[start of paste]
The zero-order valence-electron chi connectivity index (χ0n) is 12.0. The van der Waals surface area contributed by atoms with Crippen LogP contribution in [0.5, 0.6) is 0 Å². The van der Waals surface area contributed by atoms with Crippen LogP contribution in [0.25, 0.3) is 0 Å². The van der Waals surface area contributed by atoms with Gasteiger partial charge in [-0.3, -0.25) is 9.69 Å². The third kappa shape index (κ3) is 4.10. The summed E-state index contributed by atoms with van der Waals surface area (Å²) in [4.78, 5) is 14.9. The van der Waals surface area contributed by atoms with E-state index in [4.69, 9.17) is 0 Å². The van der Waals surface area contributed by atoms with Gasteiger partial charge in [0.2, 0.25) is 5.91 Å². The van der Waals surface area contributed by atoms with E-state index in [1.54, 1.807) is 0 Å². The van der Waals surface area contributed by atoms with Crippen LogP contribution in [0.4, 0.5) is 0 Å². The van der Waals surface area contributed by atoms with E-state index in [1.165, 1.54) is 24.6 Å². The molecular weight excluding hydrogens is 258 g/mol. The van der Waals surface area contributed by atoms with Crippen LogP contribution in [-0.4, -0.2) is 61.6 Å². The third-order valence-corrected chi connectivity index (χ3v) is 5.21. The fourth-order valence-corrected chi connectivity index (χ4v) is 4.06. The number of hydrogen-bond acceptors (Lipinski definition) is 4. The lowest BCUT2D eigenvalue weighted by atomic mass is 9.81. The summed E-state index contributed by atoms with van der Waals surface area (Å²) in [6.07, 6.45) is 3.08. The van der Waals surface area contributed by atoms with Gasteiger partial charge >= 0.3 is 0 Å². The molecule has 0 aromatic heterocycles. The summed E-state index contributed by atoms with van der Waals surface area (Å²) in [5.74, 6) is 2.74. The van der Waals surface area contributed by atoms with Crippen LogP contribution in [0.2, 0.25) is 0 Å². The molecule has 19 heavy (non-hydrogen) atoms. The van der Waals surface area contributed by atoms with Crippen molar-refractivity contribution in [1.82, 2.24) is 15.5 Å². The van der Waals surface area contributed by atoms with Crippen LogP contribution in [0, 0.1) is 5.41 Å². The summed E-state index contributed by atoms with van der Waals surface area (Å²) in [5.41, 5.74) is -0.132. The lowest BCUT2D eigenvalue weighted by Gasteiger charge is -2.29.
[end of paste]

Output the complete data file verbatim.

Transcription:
The zero-order valence-electron chi connectivity index (χ0n) is 12.0. The van der Waals surface area contributed by atoms with Crippen LogP contribution in [0.5, 0.6) is 0 Å². The van der Waals surface area contributed by atoms with Crippen LogP contribution in [0.25, 0.3) is 0 Å². The van der Waals surface area contributed by atoms with Gasteiger partial charge in [-0.3, -0.25) is 9.69 Å². The third kappa shape index (κ3) is 4.10. The summed E-state index contributed by atoms with van der Waals surface area (Å²) in [4.78, 5) is 14.9. The van der Waals surface area contributed by atoms with E-state index in [4.69, 9.17) is 0 Å². The van der Waals surface area contributed by atoms with Gasteiger partial charge in [0.2, 0.25) is 5.91 Å². The van der Waals surface area contributed by atoms with E-state index in [1.54, 1.807) is 0 Å². The van der Waals surface area contributed by atoms with Crippen LogP contribution in [0.4, 0.5) is 0 Å². The van der Waals surface area contributed by atoms with E-state index in [1.165, 1.54) is 24.6 Å². The molecular weight excluding hydrogens is 258 g/mol. The van der Waals surface area contributed by atoms with Crippen LogP contribution in [-0.4, -0.2) is 61.6 Å². The third-order valence-corrected chi connectivity index (χ3v) is 5.21. The fourth-order valence-corrected chi connectivity index (χ4v) is 4.06. The number of hydrogen-bond acceptors (Lipinski definition) is 4. The lowest BCUT2D eigenvalue weighted by atomic mass is 9.81. The summed E-state index contributed by atoms with van der Waals surface area (Å²) in [6.07, 6.45) is 3.08. The van der Waals surface area contributed by atoms with Gasteiger partial charge >= 0.3 is 0 Å². The molecule has 0 aromatic heterocycles. The summed E-state index contributed by atoms with van der Waals surface area (Å²) in [5.74, 6) is 2.74. The van der Waals surface area contributed by atoms with Crippen LogP contribution in [0.2, 0.25) is 0 Å². The molecule has 19 heavy (non-hydrogen) atoms. The van der Waals surface area contributed by atoms with Crippen molar-refractivity contribution in [1.82, 2.24) is 15.5 Å². The van der Waals surface area contributed by atoms with Crippen LogP contribution in [0, 0.1) is 5.41 Å². The summed E-state index contributed by atoms with van der Waals surface area (Å²) in [5.41, 5.74) is -0.132. The lowest BCUT2D eigenvalue weighted by Gasteiger charge is -2.29.